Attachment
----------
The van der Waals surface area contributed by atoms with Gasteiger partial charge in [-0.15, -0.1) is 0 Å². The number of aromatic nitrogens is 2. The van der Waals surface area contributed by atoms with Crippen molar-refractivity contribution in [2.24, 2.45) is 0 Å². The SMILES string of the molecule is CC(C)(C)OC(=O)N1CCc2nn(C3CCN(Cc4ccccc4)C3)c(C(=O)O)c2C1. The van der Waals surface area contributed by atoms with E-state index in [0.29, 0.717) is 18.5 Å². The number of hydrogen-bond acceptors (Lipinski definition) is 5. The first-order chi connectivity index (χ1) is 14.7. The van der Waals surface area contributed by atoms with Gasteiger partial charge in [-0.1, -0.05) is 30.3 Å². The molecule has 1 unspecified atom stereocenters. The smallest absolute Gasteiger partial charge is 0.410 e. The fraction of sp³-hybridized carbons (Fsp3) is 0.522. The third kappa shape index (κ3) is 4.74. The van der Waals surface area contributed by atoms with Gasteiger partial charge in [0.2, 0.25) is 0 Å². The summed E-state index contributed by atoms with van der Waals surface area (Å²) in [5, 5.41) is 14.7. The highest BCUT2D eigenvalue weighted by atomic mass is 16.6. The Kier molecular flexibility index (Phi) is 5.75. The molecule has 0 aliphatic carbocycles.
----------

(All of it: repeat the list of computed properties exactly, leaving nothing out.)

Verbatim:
The van der Waals surface area contributed by atoms with Gasteiger partial charge in [-0.15, -0.1) is 0 Å². The number of aromatic nitrogens is 2. The van der Waals surface area contributed by atoms with Crippen molar-refractivity contribution in [2.24, 2.45) is 0 Å². The SMILES string of the molecule is CC(C)(C)OC(=O)N1CCc2nn(C3CCN(Cc4ccccc4)C3)c(C(=O)O)c2C1. The van der Waals surface area contributed by atoms with E-state index in [0.29, 0.717) is 18.5 Å². The number of hydrogen-bond acceptors (Lipinski definition) is 5. The first-order chi connectivity index (χ1) is 14.7. The van der Waals surface area contributed by atoms with Gasteiger partial charge in [-0.1, -0.05) is 30.3 Å². The molecule has 1 unspecified atom stereocenters. The smallest absolute Gasteiger partial charge is 0.410 e. The fraction of sp³-hybridized carbons (Fsp3) is 0.522. The third kappa shape index (κ3) is 4.74. The van der Waals surface area contributed by atoms with Gasteiger partial charge in [0.2, 0.25) is 0 Å². The summed E-state index contributed by atoms with van der Waals surface area (Å²) in [5, 5.41) is 14.7. The highest BCUT2D eigenvalue weighted by atomic mass is 16.6. The Kier molecular flexibility index (Phi) is 5.75. The molecule has 0 aliphatic carbocycles.